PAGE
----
What We’re Reading: Public Adaptation for Public Good

  • Author: Andrew Carpenter
  • Date: December 7, 2017

The rise of ride-hailing services like Uber and Lyft have arguably brought the concept of transportation innovation into public discourse. As a result, tech companies, Uber and Lyft in particular, have managed to dominate the popular narrative as the only means of improving transportation. This is important to note for mobility managers who frequently have to hear some version of funders asking “why can’t transit can’t just be more like Uber?”

For big cities and small communities alike, there are plenty of examples that can move the conversation beyond that limited worldview of TNC’s. Los Angeles, California, long a cliché of car-dependence, has begun to widely embrace new solutions for mobility. Most recently, the mayor hosted LA CoMotion to view up-and-coming mobility opportunities. This, occurring around the same time as L.A. County Metropolitan Transit Authority (Metro)’s efforts to integrate ride-hailing into its public service show how committed leadership can enact change and adapt to promising new practices in any setting.

Other California agencies have also begun to partner with or develop their own on-demand transit services as well. These are great examples of harnessing the influence of ride-hailing to direct travelers towards public services, therefore bolstering them and helping them expand to people with fewer options.

HopSkipDrive, a company based in L.A, has partnered with the county’s Office of Education to drive foster children to the school where they start their academic year. For such an overlooked aspect of mobility, ensuring continuity can greatly improve students’ educational achievement and overall quality of life in the short- and long-term.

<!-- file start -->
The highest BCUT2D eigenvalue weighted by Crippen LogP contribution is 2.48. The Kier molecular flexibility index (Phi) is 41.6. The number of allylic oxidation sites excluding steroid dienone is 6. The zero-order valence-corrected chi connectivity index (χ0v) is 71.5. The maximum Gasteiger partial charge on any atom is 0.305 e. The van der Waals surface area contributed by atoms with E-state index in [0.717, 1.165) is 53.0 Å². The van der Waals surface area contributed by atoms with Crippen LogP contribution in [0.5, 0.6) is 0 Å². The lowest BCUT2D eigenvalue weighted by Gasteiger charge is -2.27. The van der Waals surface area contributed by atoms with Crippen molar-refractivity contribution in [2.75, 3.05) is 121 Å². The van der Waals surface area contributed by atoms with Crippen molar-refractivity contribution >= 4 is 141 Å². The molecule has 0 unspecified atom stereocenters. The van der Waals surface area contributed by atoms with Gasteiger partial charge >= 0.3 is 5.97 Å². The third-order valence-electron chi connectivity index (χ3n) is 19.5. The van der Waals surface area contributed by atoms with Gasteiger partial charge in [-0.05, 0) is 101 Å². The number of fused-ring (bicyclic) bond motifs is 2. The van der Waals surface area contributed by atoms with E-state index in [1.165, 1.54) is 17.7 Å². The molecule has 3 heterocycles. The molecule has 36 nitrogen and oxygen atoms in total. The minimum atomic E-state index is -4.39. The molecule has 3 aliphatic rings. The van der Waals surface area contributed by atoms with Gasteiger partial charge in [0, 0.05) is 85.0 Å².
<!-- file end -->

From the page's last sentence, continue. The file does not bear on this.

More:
On the private side, traditional taxi companies are adapting to push back against Uber and Lyft’s dominance. Three cab companies in Philadelphia have banded together, using their newly-pooled resources to develop on-demand technology similar to the ride-hailing giants, and to address other issues that have left the old taxi industry behind in many cities.


Creating connections

As readers are well aware, a major barrier to mobility is a relatively straightforward lack of options, both real and perceived. It is this perceived lack of options that makes many drivers feel tethered to their cars, when in fact they may be able to utilize other options that save them money and free up resources like the family car for other members to use.

Commute.org, a transportation demand management company, is addressing this perception problem in San Mateo County, California by modernizing how companies can provide transit benefits to their employees, particularly around guaranteed rides home. With an electronic system that refunds commuters who need an emergency ride home, commuters can feel more comfortable taking alternative forms of transit knowing that they have a way home in an emergency.

Colorado Springs, Colorado, is also tackling this issue by launching a webtool that helps commuters understand local transit, and goes a step further to connect them with carpools and vanpools in their area. This relatively simple resource goes a long way in introducing people to new options that can improve their own mobility options as well as build crucial support for the transportation network overall.


Image Credit: Washington State Dept of Transportation, Flickr, CC


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Have more mobility news that we should be reading and sharing? Let us know! Reach out to Sage Kashner (kashner@ctaa.org).

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